Toto - Falling In Between
Album Review written by PuSSyCaT
“Toto, we’re not in Kansas anymore”
(The Wizard of Oz)
This veteran band seems to have return from the dark with a surprisingly new sound. Their fusion of style ranging from funk, to rock and one or two ballads may show hints of other bands.
Their decision to move in this new direction is refreshing and proves to be successful as they could easily be mistaken for any of the current pop-rock bands in the scene.
Although their original style rocks in it’s own right, a trace of it remains intact and Toto has managed to adapt with the times and gradually evolve to this modern sounding album.
It seems that Toto are indeed, “no longer in Kansas”, meaning the older sounds of their yesteryears.
Track 1: Falling In Between
Inspired by the recent Tsunami tragedy which struck several countries including India, Indonesia, Thailand and Malaysia, you can hear the distinct Indian flavour in the chorus. The band was aiming to lean towards the sound of Led Zeppelin or YES for this particular song, but one can also make out hints of Dream Theatre.
Track 2: Dying On My Feet
The intro sounds quite Country and the song includes an impressive display of horns which are arranged by James Pankow of 80’s rock band, Chicago.
Track 3: Bottom Of Your Soul
With an interesting African groove, this song highlights the plight of the victims in Sudan. Strongly reminding me of the vocal and music style of Sting, the lyrics are touching and probably one of the best tracks in the whole album which will eventually get, you if not humming, then singing along.
Track 4: King Of The World
One of the heavier tracks, the vocal harmonies also features another Chicago member, Jason Scheff. Having a few title changes, first from “Den Of Thieves”, then to “Smoke And Mirrors”, the band finally settled with “King Of The World”. The lyrics seem to deal with the corporate rat race and the hectic hustle and bustle of modern city life.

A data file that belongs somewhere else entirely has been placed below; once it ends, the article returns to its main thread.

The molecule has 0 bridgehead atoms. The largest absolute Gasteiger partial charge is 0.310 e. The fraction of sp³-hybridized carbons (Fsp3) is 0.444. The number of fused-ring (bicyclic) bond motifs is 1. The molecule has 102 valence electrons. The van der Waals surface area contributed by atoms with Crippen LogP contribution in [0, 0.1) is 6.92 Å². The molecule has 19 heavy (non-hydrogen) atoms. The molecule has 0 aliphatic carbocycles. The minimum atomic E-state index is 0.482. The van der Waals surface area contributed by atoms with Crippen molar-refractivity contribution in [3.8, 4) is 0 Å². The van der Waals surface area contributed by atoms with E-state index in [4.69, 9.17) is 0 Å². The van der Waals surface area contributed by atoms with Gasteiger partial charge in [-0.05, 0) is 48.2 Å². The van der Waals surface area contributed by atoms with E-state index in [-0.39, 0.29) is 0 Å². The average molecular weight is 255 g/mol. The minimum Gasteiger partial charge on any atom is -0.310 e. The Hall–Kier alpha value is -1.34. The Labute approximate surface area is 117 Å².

Track 5: Hooked
Almost able to pass off for the catch song of an anti-drug campaign, although the lyrics are about people’s materialistic desires and addictions, the sound is upbeat and somewhat uplifting. Watch out for the crazy keyboards!
Track 6: Simple Life
Upon reading the title, “Simple Life”, one can’t help but be reminded of the two infamous blonde brats and their equally bratty Chihuahuas. But this short ballad is a nice break for listeners to admire Steve Lukather’s piano playing skills.
Track 7: Taint Your World
Another fast track, believe it or not, this song actually contains a vulgarity. Although not aggressive, the vocals however do sound rather haughty and you can’t help but grin at this “naughty” side of Toto.
Track 8: Let It Go
Starting out, it sounds very jazzy and as the song progresses, you hear the funk fusion. With Greg Phillinganes debuting on vocals, this song also showcases his piano/ keyboard skills.
Track 9: Spiritual Man
This slow track talks about prominent figures such as Jesus Christ, the Prophet Muhammad (pbuh) and Buddha. With Monet as an uplifting background vocals, the saxophones help give the overall “hymn” feel.
Track 10: No End In Sight
On the subject of the war in Iraq, this song touches close to my heart. You can hear the anger and frustration in the vocals as the lyrics mention things like: “I can’t justify the cleansing of society” and “You see the world in black and white”. With a tragic and almost epic feel to it at some certain points, it ends the whole album on a poignant note.
Toto’s “Falling In Between” is a must for Rockers to check out, whether or not you are a Toto fan.
Remember the roots and respect the veterans.